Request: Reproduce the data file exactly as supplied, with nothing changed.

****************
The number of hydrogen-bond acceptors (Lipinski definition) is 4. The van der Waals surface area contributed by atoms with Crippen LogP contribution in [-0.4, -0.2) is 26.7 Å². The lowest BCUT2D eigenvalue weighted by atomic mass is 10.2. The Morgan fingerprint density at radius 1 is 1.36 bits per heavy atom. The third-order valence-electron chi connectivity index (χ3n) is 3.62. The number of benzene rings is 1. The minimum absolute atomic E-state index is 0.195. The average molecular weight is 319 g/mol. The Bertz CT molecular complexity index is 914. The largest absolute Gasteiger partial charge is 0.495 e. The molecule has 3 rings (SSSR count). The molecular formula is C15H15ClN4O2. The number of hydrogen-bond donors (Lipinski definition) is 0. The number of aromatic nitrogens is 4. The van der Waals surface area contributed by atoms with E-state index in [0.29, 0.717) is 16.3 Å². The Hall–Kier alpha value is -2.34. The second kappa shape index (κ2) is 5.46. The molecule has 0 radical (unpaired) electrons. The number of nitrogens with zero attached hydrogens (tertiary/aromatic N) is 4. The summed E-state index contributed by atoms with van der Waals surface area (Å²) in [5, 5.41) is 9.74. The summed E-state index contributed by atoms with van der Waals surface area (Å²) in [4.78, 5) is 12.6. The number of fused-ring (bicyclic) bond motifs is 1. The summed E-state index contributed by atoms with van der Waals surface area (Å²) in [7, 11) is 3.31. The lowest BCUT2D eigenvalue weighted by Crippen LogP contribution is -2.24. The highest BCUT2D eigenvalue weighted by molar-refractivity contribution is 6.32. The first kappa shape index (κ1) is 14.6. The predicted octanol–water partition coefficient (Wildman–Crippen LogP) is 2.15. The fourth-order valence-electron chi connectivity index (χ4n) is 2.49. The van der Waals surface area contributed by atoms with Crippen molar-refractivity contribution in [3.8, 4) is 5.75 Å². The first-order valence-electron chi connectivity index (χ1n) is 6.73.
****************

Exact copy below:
The number of hydrogen-bond acceptors (Lipinski definition) is 4. The van der Waals surface area contributed by atoms with Crippen LogP contribution in [-0.4, -0.2) is 26.7 Å². The lowest BCUT2D eigenvalue weighted by atomic mass is 10.2. The Morgan fingerprint density at radius 1 is 1.36 bits per heavy atom. The third-order valence-electron chi connectivity index (χ3n) is 3.62. The number of benzene rings is 1. The minimum absolute atomic E-state index is 0.195. The average molecular weight is 319 g/mol. The Bertz CT molecular complexity index is 914. The largest absolute Gasteiger partial charge is 0.495 e. The molecule has 3 rings (SSSR count). The molecular formula is C15H15ClN4O2. The number of hydrogen-bond donors (Lipinski definition) is 0. The number of aromatic nitrogens is 4. The van der Waals surface area contributed by atoms with E-state index in [0.29, 0.717) is 16.3 Å². The Hall–Kier alpha value is -2.34. The second kappa shape index (κ2) is 5.46. The molecule has 0 radical (unpaired) electrons. The number of nitrogens with zero attached hydrogens (tertiary/aromatic N) is 4. The summed E-state index contributed by atoms with van der Waals surface area (Å²) in [5, 5.41) is 9.74. The summed E-state index contributed by atoms with van der Waals surface area (Å²) in [4.78, 5) is 12.6. The number of fused-ring (bicyclic) bond motifs is 1. The summed E-state index contributed by atoms with van der Waals surface area (Å²) in [7, 11) is 3.31. The lowest BCUT2D eigenvalue weighted by Crippen LogP contribution is -2.24. The highest BCUT2D eigenvalue weighted by molar-refractivity contribution is 6.32. The first kappa shape index (κ1) is 14.6. The predicted octanol–water partition coefficient (Wildman–Crippen LogP) is 2.15. The fourth-order valence-electron chi connectivity index (χ4n) is 2.49. The van der Waals surface area contributed by atoms with Crippen molar-refractivity contribution in [3.8, 4) is 5.75 Å². The first-order valence-electron chi connectivity index (χ1n) is 6.73.